Barnardo's Family Space shares a useful article on healthy relationships and resisting peer influence

Bish is a guide to sex, love and you for everyone over 14. Bish also has a handy parent guide that offers parents support in tackling issues raised on the website.

Childline has loads of information for your teen on friendships and on sex and relationships. They also have sections on sexual orientation, on gender identity and coming out.

Disrespect Nobody is a website for your teen to help them understand what healthy and respectful relationships look like.

Family Lives has 9 helpful articles for parents on teenage relationships and sex. It also has information on supporting your LGBT+ child and coming out.

The Mix has a section for your teen dedicated to support with relationships. And they have information on everything your teen wants to now about relationships and sex including gender and sexuality.

NSPCC has a page on gender identity that is highly informative. They also have advice on how to talk to your teen about sex and relationships. They also have a section on how to support a child coming out or questioning their sexuality and one on recognising unhealthy sexual behaviour and what to do if you're worried.

Relate has a useful set of 5 articles on teenage relationships and sex.

Surrey Family Information Service has a great page on support for young people who are LGBT+

Young Minds has a helpful article on how to support your child's self-esteem.

Safe Space Health UK is a website for young people aged 11 - 14 in Surrey. It offers helpful information about emotional health, lifestyle choices, relationships, keeping safe, growing up and being okay with being different.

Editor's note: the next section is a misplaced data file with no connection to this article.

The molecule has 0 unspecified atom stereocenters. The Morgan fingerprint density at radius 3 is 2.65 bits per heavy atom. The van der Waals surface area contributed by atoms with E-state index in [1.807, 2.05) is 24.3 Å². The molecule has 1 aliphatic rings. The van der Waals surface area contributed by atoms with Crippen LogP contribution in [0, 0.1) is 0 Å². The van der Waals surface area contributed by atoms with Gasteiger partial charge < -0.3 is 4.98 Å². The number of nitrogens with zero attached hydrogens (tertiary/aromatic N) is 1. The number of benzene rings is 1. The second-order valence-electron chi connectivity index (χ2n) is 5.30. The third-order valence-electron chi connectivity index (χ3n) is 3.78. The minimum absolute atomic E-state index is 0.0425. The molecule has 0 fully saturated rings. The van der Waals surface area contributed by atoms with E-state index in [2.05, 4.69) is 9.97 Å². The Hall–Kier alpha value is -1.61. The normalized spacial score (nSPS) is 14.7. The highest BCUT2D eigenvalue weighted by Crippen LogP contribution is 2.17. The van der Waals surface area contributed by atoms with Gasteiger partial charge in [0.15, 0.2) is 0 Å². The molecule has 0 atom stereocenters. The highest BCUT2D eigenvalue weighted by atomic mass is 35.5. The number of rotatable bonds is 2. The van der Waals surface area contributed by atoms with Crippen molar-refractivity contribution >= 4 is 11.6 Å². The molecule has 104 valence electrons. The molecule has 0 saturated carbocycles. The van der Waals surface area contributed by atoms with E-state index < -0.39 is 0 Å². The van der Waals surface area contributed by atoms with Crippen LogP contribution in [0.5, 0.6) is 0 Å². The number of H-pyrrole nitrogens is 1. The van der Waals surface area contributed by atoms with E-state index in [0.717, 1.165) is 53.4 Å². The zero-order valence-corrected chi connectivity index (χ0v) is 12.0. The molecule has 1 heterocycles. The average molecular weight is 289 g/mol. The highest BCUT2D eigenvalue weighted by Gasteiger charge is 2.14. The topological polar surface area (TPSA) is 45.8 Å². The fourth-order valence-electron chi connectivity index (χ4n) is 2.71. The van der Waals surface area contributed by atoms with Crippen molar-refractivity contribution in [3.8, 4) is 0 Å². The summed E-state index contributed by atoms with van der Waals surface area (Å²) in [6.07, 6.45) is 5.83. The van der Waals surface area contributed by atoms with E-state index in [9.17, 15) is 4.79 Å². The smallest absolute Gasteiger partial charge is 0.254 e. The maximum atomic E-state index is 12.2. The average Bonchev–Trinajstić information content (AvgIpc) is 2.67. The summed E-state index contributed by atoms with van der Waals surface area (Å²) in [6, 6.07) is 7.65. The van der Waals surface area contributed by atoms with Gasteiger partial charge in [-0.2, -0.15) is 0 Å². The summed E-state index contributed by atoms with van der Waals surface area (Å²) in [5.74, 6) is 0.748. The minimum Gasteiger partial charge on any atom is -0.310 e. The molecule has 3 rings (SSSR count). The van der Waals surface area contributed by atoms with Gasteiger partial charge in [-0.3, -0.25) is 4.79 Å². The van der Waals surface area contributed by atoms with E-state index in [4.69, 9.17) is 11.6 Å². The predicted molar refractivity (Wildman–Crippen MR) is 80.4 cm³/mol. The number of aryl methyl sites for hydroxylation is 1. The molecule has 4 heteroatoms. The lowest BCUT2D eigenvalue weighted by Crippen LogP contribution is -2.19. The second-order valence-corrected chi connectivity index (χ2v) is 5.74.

Struggling and need to talk?

For you

Action for Children offer 1:1 chat with a parenting coach (Mon - Fri). If they are closed you can leave a message and a parenting coach will get back to you within 3 working days.

Family Lives have a free, confidential helpline, offering emotional support, information, advice and guidance on any aspect of parenting and family life. Call the Family Lives helpline on 0808 800 2222 (Monday to Friday from 9am to 9pm and on weekends from 10am to 3pm).

The Surrey Children and Family Health Advice Line is available from 8am to 5pm, Monday to Friday (excluding Bank Holidays). They can provide support on all aspects of child health, development and parenting for families with children from birth to 19 years old. Call the Surrey-wide 0-19 Advice Line on 01883 340 922

Young Minds has a free parents helpline. For detailed advice, emotional support and signposting about your teen call 0808 802 5544 (9:30am to 4pm, Monday to Friday)

For your teen

Child and Family Health Surrey offer a text service called ChatHealth, a confidential school nurse messaging service for young people aged 11-19. Young people can contact their school nurse in confidence by text. The Chat Health text number is: 07507 329 951 (Mon - Fri 9am - 5pm). All of the issues discussed are confidential unless a child's safety, or that of others, is at risk. The school nurses will always encourage young people to discuss issues with their parents or guardians.

Childline have a free and confidential helpline for children. You could encourage your child to call 0800 1111 if they need to speak to someone - open 7 days a week from 7.30am - 3.30am. Childline also have a 1-2-1 counsellor chat for children who don't want to speak on the phone.

Mermaids has a free helpline to support transgender youth (Mon - Fri 9am - 9pm) Call 0808 801 0400.